Design is deeply implicated in the urgent challenge of reducing waste in the twenty-first century. From hermetically sealed smartphones to fast fashion, from brittle plastic appliances to cheap chipboard furniture, we are living in a throwaway culture that is globally networked in a seemingly opaque system of mass-produced imports and waste exports. This, combined with planned obsolescence and technological complexity, means that repair can seem a distant and difficult possibility.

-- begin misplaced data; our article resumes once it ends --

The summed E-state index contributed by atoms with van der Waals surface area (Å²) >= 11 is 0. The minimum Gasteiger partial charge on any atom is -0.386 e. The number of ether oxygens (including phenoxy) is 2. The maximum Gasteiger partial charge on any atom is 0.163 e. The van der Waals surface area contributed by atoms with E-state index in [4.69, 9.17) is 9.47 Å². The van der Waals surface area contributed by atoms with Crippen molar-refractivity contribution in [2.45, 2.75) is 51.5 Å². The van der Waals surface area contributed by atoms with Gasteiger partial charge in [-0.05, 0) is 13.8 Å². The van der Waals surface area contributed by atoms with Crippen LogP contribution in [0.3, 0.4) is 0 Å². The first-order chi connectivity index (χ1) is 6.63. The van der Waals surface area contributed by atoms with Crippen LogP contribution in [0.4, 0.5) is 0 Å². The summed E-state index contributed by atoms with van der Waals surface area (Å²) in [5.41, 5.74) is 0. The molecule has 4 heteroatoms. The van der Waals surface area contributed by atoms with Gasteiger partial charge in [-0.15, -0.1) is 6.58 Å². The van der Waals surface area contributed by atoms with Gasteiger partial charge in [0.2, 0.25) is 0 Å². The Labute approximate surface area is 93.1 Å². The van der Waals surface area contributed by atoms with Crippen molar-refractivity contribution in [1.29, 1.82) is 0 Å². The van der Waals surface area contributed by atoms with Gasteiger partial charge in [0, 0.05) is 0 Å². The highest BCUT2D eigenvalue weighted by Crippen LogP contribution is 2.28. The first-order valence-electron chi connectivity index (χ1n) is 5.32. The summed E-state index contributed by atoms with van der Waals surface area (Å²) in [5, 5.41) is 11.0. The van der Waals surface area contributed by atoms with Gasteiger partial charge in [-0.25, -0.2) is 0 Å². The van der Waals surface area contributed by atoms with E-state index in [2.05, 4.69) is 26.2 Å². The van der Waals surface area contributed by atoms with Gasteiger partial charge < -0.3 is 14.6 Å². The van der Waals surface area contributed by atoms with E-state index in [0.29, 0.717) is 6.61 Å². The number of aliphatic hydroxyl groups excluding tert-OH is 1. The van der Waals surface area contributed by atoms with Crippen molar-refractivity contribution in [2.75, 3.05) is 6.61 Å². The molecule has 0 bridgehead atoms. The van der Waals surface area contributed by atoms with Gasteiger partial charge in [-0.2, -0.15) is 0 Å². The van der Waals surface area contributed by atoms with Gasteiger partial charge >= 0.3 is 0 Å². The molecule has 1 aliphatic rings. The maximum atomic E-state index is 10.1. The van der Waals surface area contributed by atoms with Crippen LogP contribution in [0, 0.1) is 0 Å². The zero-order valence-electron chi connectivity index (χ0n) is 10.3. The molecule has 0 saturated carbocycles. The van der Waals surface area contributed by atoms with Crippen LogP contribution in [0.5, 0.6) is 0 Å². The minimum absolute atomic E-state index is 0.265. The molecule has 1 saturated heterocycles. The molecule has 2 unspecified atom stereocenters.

The Repair Design project opens up informed, realistic and meaningful public discourse about repair practices, capacities and limitations in an Australian context. This research reframes repair as a design practice, and in doing so openly acknowledges design’s culpability in environmental degradation and waste. Understanding the relationship between repair and design is necessary for the development of stronger policy, for more responsible design practice and for the open sharing of material knowledge and digital information.